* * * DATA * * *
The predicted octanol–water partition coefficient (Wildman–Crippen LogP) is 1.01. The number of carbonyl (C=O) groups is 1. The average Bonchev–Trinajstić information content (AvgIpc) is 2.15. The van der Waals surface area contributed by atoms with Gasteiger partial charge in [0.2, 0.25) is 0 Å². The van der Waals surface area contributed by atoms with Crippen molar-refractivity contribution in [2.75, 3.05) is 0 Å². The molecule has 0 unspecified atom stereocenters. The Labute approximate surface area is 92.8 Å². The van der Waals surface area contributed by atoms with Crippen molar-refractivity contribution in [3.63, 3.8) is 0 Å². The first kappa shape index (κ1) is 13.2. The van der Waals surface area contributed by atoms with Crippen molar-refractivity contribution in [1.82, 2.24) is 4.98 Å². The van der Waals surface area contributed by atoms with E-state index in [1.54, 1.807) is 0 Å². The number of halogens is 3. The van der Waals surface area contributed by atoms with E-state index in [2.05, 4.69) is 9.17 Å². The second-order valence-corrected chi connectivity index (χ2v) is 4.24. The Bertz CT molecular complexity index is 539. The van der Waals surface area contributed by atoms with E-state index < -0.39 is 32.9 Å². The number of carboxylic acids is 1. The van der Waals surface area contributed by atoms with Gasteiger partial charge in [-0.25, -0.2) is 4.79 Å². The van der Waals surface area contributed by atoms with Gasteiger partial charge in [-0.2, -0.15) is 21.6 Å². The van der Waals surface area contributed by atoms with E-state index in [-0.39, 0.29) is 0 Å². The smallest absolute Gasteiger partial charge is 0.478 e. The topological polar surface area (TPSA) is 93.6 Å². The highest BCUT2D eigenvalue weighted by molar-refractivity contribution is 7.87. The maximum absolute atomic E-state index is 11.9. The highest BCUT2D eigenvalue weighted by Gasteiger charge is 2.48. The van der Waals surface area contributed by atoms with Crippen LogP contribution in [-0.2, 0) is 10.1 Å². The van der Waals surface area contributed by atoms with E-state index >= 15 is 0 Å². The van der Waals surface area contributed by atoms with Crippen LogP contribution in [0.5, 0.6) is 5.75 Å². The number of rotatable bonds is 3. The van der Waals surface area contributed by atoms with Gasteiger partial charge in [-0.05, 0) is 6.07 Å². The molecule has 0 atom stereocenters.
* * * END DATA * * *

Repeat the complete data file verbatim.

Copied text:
The predicted octanol–water partition coefficient (Wildman–Crippen LogP) is 1.01. The number of carbonyl (C=O) groups is 1. The average Bonchev–Trinajstić information content (AvgIpc) is 2.15. The van der Waals surface area contributed by atoms with Gasteiger partial charge in [0.2, 0.25) is 0 Å². The van der Waals surface area contributed by atoms with Crippen molar-refractivity contribution in [2.75, 3.05) is 0 Å². The molecule has 0 unspecified atom stereocenters. The Labute approximate surface area is 92.8 Å². The van der Waals surface area contributed by atoms with Crippen molar-refractivity contribution in [3.63, 3.8) is 0 Å². The first kappa shape index (κ1) is 13.2. The van der Waals surface area contributed by atoms with Crippen molar-refractivity contribution in [1.82, 2.24) is 4.98 Å². The van der Waals surface area contributed by atoms with E-state index in [1.54, 1.807) is 0 Å². The number of halogens is 3. The van der Waals surface area contributed by atoms with E-state index in [2.05, 4.69) is 9.17 Å². The second-order valence-corrected chi connectivity index (χ2v) is 4.24. The Bertz CT molecular complexity index is 539. The van der Waals surface area contributed by atoms with E-state index < -0.39 is 32.9 Å². The number of carboxylic acids is 1. The van der Waals surface area contributed by atoms with Gasteiger partial charge in [-0.25, -0.2) is 4.79 Å². The van der Waals surface area contributed by atoms with Gasteiger partial charge in [-0.2, -0.15) is 21.6 Å². The van der Waals surface area contributed by atoms with E-state index in [-0.39, 0.29) is 0 Å². The smallest absolute Gasteiger partial charge is 0.478 e. The topological polar surface area (TPSA) is 93.6 Å². The highest BCUT2D eigenvalue weighted by molar-refractivity contribution is 7.87. The maximum absolute atomic E-state index is 11.9. The highest BCUT2D eigenvalue weighted by Gasteiger charge is 2.48. The van der Waals surface area contributed by atoms with Crippen LogP contribution in [-0.2, 0) is 10.1 Å². The van der Waals surface area contributed by atoms with E-state index >= 15 is 0 Å². The van der Waals surface area contributed by atoms with Crippen LogP contribution in [0.5, 0.6) is 5.75 Å². The number of rotatable bonds is 3. The van der Waals surface area contributed by atoms with Gasteiger partial charge in [-0.05, 0) is 6.07 Å². The molecule has 0 atom stereocenters.